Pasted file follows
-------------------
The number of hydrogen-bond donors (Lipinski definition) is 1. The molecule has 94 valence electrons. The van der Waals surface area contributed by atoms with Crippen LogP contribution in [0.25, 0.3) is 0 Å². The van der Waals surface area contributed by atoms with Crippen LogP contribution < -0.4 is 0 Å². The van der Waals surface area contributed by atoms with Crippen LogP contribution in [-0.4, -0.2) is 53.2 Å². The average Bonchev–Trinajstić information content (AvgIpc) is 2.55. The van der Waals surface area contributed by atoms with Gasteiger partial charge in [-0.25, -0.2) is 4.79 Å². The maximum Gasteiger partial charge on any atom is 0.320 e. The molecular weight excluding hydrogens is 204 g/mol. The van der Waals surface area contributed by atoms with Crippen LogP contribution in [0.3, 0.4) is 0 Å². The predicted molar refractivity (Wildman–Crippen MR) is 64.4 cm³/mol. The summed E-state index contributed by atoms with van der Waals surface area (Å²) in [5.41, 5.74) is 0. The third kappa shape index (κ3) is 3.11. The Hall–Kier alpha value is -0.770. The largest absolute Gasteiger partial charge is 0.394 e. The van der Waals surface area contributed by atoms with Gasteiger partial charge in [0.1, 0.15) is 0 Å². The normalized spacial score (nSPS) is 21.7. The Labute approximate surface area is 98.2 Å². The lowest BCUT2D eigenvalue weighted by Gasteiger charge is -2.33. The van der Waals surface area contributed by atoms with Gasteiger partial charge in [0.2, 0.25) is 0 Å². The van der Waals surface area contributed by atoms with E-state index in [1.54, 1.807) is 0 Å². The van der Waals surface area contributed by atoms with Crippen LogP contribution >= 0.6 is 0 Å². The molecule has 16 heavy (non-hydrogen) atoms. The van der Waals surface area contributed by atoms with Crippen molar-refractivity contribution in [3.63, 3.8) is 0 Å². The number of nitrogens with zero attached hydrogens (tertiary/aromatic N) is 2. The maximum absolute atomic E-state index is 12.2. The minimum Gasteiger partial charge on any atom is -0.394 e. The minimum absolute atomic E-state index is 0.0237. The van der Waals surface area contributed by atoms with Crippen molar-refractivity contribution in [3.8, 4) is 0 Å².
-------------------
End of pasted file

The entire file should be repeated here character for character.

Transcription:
The number of hydrogen-bond donors (Lipinski definition) is 1. The molecule has 94 valence electrons. The van der Waals surface area contributed by atoms with Crippen LogP contribution in [0.25, 0.3) is 0 Å². The van der Waals surface area contributed by atoms with Crippen LogP contribution < -0.4 is 0 Å². The van der Waals surface area contributed by atoms with Crippen LogP contribution in [-0.4, -0.2) is 53.2 Å². The average Bonchev–Trinajstić information content (AvgIpc) is 2.55. The van der Waals surface area contributed by atoms with Gasteiger partial charge in [-0.25, -0.2) is 4.79 Å². The maximum Gasteiger partial charge on any atom is 0.320 e. The molecular weight excluding hydrogens is 204 g/mol. The van der Waals surface area contributed by atoms with Crippen LogP contribution in [0.3, 0.4) is 0 Å². The predicted molar refractivity (Wildman–Crippen MR) is 64.4 cm³/mol. The summed E-state index contributed by atoms with van der Waals surface area (Å²) in [5.41, 5.74) is 0. The third kappa shape index (κ3) is 3.11. The Hall–Kier alpha value is -0.770. The largest absolute Gasteiger partial charge is 0.394 e. The van der Waals surface area contributed by atoms with Gasteiger partial charge in [0.1, 0.15) is 0 Å². The normalized spacial score (nSPS) is 21.7. The Labute approximate surface area is 98.2 Å². The lowest BCUT2D eigenvalue weighted by Gasteiger charge is -2.33. The van der Waals surface area contributed by atoms with Gasteiger partial charge in [0.2, 0.25) is 0 Å². The van der Waals surface area contributed by atoms with E-state index in [1.54, 1.807) is 0 Å². The van der Waals surface area contributed by atoms with Crippen LogP contribution >= 0.6 is 0 Å². The molecule has 16 heavy (non-hydrogen) atoms. The van der Waals surface area contributed by atoms with Crippen molar-refractivity contribution in [3.63, 3.8) is 0 Å². The number of nitrogens with zero attached hydrogens (tertiary/aromatic N) is 2. The maximum absolute atomic E-state index is 12.2. The minimum Gasteiger partial charge on any atom is -0.394 e. The minimum absolute atomic E-state index is 0.0237. The van der Waals surface area contributed by atoms with Crippen molar-refractivity contribution in [3.8, 4) is 0 Å².